My partner Necati Zontul was raped in Crete in 2001. The experience still overshadows us some 15 years later. But he was determined that we should pursue the case through the courts, initially in Greece and later in the European Court of Human Rights. Many obstacles faced us. Most significantly was the reluctance of others to support the process. "Why talk about this terrible event?" they said.

Necati faced the national media, and not only the men who tortured him but also the Greek navy whose uniform they wore and the Greek authorities who did their best to scupper any trial.

He demanded a Presidential apology. So far, this has not happened but he still hopes it will be forthcoming.

1) Translation

Corruption dogged the trial from the beginning when Liza Turkuman, a local translator deliberately mis-translated the word "rape", so that, in the official transcript of Necati's testimony, it was replaced with the word "slap". Quite a difference, and especially when Necati explained that he poured out his heart to this "lovely lady" who listened to him for fully 40 mins before reducing his account to a single type-written sentence. When he challenged that official transcript, he was accused in an Amnesty International report, of "changing his evidence". In time, and particularly when the commander of the unit testified against his own men, Necati's account was fully accepted.

But it took years and so often the Navy had closed ranks or relied on the police-force and the courts to back them up.

2) The legal definition

To make matters worse, there has been an on-going debate about what constituted torture & whether the insertion of a truncheon actually amounted to rape. It seems to me that the case is clear: rape is about the abuse of power in a sexual context.

More than that, rape is itself a form of torture. What Necati experienced was a deliberate decision to humiliate him. It was racist, homophobic & barbaric. The word "barbaric", however, was repeated later in a bizarre twist on the national news (see part IV).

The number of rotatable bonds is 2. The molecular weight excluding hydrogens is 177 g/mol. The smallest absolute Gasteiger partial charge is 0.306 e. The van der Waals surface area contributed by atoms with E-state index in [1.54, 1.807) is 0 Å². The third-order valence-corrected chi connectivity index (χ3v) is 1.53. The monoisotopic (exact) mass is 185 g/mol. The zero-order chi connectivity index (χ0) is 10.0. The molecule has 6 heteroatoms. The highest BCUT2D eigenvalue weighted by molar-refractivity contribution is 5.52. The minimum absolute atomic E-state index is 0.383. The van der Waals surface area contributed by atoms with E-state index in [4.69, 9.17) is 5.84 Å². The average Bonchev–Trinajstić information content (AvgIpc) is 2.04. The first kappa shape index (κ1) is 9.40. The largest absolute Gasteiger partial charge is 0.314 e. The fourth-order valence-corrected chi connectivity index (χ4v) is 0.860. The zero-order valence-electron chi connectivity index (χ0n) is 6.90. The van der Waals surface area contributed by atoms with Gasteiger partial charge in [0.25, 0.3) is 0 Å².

3) Intimidation

There were more dramatic aspects to the story which I personally witnessed.

Paramilitary activists came three times to the house with guns and orders apparently to kill us. On one of these occasions, I knew one of the would-be assassins and true to form, he confessed everything when offered a cup of tea. Pure Noel Coward or Feydeau perhaps, but absolutely true. He was under pressure too, of course, so we moved house on his advice and kept our heads down. I tried to enlist support from local politicians, who either promised everything or nothing, but there was never any concrete help.


Once, I saw a lady called Nora Katseli MP. Clearly, the whole subject of male rape was so terrible that, when it came time for our interview, she stood behind her desk in a room wallpapered from floor to ceiling with photographs documenting her career in the parliament & she said, "Nora Katseli is not here".

So who are you? "I," she said, rising imperiously to her full 5 feet, and that in lustrous wig and heels, "I am the secretary". Some secretary, I might have added for the self-same lady was dwarfed, as if in a hall of mirrors, by myriad images of herself in iconic pose, year after year, stretching out her arm to make the inaugural sign of the cross at every Parliamentary session. There was even a theft of all our legal papers and later when we got to England, we relied on David Cameron to get them back for us, which to both his credit and Jack Straw's, he did.